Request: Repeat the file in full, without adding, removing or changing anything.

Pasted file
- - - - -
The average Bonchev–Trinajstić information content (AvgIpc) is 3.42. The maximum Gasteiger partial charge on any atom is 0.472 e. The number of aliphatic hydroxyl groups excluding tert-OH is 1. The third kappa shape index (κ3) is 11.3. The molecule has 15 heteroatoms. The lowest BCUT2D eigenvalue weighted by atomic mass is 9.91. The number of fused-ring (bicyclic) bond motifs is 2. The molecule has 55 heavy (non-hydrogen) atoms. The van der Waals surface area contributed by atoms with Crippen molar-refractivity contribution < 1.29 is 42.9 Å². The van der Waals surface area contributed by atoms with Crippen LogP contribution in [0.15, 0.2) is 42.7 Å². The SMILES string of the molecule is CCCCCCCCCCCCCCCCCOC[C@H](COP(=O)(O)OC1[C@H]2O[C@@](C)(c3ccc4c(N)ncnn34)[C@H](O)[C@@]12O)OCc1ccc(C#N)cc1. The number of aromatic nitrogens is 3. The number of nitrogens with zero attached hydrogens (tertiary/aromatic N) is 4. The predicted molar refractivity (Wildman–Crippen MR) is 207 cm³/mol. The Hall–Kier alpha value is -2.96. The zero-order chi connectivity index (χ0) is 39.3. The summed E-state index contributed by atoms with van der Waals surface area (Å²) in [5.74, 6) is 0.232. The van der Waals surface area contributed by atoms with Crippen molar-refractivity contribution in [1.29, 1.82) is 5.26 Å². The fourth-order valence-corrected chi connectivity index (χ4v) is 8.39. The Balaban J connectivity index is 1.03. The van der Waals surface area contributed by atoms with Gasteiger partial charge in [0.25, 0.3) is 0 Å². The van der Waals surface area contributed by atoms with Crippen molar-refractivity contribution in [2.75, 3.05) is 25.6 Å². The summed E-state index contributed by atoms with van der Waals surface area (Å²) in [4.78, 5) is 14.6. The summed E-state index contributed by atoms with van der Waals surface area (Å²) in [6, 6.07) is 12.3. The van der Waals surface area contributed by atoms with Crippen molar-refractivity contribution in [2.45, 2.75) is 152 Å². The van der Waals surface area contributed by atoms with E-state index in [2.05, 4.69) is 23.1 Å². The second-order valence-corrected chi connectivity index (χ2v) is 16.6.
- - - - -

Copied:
The average Bonchev–Trinajstić information content (AvgIpc) is 3.42. The maximum Gasteiger partial charge on any atom is 0.472 e. The number of aliphatic hydroxyl groups excluding tert-OH is 1. The third kappa shape index (κ3) is 11.3. The molecule has 15 heteroatoms. The lowest BCUT2D eigenvalue weighted by atomic mass is 9.91. The number of fused-ring (bicyclic) bond motifs is 2. The molecule has 55 heavy (non-hydrogen) atoms. The van der Waals surface area contributed by atoms with Crippen molar-refractivity contribution < 1.29 is 42.9 Å². The van der Waals surface area contributed by atoms with Crippen LogP contribution in [0.15, 0.2) is 42.7 Å². The SMILES string of the molecule is CCCCCCCCCCCCCCCCCOC[C@H](COP(=O)(O)OC1[C@H]2O[C@@](C)(c3ccc4c(N)ncnn34)[C@H](O)[C@@]12O)OCc1ccc(C#N)cc1. The number of aromatic nitrogens is 3. The number of nitrogens with zero attached hydrogens (tertiary/aromatic N) is 4. The predicted molar refractivity (Wildman–Crippen MR) is 207 cm³/mol. The Hall–Kier alpha value is -2.96. The zero-order chi connectivity index (χ0) is 39.3. The summed E-state index contributed by atoms with van der Waals surface area (Å²) in [5.74, 6) is 0.232. The van der Waals surface area contributed by atoms with Crippen molar-refractivity contribution in [1.29, 1.82) is 5.26 Å². The fourth-order valence-corrected chi connectivity index (χ4v) is 8.39. The Balaban J connectivity index is 1.03. The van der Waals surface area contributed by atoms with Gasteiger partial charge in [0.25, 0.3) is 0 Å². The van der Waals surface area contributed by atoms with Crippen molar-refractivity contribution in [2.75, 3.05) is 25.6 Å². The summed E-state index contributed by atoms with van der Waals surface area (Å²) in [4.78, 5) is 14.6. The summed E-state index contributed by atoms with van der Waals surface area (Å²) in [6, 6.07) is 12.3. The van der Waals surface area contributed by atoms with Crippen molar-refractivity contribution in [2.45, 2.75) is 152 Å². The van der Waals surface area contributed by atoms with E-state index in [2.05, 4.69) is 23.1 Å². The second-order valence-corrected chi connectivity index (χ2v) is 16.6.